Cambridge Analytica, a data firm tied to President Trump's presidential campaign, has been accused of harvesting the user data of millions of people to influence elections. Facebook announced it was suspending the company late Friday, saying the measure was in response to the data firm improperly storing the user data of 270,000 people for years after promising to delete it. On Saturday, however, sources cited by The New York Times said the suspension went far beyond simple policy violations, with the data firm accused of stealing the personal information of at least 50 million Facebook users with the goal of influencing elections. The personal data was reportedly obtained under the guise of a personality-prediction app by Cambridge professor Aleksandr Kogan, who is accused of conspiring with Cambridge Analytica to unlawfully glean users' information and build psychological profiles. The data analysis company has faced increasing scrutiny in special counsel Robert Mueller’s Russia probe for its work with President Trump’s 2016 presidential campaign.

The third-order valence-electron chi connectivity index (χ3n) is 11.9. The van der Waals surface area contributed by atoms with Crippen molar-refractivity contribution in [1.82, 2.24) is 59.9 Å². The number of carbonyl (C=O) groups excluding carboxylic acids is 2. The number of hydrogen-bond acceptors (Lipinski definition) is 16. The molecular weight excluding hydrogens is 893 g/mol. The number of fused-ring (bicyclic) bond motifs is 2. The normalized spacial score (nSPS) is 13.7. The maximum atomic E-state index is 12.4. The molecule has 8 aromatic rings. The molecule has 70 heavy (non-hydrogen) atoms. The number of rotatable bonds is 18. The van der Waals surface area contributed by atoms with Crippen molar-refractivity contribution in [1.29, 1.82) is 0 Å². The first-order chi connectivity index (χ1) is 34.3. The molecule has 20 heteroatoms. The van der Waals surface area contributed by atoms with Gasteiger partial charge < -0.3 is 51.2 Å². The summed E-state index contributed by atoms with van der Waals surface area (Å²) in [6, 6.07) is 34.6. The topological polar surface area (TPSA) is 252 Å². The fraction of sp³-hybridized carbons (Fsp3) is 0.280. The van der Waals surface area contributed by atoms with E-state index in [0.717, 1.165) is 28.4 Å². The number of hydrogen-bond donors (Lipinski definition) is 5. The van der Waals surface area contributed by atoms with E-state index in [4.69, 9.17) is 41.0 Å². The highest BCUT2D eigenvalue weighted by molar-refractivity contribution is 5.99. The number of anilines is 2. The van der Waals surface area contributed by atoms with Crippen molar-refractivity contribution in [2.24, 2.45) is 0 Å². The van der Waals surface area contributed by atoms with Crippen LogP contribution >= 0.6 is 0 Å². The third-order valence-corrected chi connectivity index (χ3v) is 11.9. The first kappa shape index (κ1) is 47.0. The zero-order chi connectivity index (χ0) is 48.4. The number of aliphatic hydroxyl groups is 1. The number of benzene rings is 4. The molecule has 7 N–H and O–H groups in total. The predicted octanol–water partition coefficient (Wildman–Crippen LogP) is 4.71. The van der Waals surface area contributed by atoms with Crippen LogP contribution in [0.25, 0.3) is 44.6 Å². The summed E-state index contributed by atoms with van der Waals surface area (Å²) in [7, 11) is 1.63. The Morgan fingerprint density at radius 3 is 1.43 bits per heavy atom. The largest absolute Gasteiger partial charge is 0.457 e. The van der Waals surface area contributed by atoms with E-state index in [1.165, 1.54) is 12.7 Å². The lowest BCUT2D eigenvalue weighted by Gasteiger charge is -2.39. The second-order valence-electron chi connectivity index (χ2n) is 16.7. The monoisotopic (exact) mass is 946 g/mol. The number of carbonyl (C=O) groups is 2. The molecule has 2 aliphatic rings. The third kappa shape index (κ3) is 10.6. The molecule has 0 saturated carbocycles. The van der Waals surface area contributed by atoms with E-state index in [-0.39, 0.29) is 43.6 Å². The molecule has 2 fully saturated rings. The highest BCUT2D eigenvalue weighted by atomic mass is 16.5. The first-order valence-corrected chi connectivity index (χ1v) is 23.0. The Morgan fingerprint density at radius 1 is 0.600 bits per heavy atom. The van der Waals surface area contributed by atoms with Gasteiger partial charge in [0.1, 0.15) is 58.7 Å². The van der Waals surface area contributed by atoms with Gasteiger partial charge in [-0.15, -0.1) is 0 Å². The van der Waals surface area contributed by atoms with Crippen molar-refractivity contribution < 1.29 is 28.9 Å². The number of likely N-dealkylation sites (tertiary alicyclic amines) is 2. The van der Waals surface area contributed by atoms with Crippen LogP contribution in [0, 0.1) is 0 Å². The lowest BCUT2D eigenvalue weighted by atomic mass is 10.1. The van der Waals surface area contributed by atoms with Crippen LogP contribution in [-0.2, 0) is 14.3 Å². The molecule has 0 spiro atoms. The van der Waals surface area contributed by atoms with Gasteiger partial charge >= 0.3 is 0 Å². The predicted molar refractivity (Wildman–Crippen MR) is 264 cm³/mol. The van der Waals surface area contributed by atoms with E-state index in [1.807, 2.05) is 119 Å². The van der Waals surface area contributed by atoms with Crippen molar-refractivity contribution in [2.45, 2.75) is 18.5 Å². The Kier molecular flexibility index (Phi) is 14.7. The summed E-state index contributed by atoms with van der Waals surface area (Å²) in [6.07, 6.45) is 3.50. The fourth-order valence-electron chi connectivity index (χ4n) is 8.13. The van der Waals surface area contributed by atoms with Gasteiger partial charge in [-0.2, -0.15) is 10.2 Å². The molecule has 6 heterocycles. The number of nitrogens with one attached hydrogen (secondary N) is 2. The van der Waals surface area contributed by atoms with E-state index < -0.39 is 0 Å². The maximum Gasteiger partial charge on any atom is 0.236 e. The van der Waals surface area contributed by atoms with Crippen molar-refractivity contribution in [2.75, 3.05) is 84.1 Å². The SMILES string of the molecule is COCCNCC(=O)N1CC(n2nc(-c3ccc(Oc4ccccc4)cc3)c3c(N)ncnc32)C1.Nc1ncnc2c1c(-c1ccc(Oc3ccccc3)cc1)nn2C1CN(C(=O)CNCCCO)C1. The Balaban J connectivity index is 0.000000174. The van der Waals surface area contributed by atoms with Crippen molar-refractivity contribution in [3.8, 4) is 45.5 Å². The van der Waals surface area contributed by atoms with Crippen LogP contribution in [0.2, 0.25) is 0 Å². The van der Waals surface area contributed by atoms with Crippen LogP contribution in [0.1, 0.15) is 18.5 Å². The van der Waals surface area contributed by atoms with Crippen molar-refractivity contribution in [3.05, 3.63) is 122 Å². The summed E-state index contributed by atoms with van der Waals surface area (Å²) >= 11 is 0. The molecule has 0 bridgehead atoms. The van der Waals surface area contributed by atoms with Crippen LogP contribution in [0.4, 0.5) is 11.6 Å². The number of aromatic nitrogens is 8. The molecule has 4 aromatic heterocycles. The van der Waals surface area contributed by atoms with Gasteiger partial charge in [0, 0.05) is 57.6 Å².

Facebook has also come under fire for its role in allowing Russian ads to flourish during the election, and some questioned why the social media giant took so long to take action against Cambridge Analytica. Sen. Mark Warner told The Daily Beast the latest accusations are “more evidence that the online political advertising market is essentially the Wild West.” “Whether it’s allowing Russians to purchase political ads, or extensive micro-targeting based on ill-gotten user data, it's clear that, left unregulated, this market will continue to be prone to deception and lacking in transparency,” he said.
--with reporting by Spencer Ackerman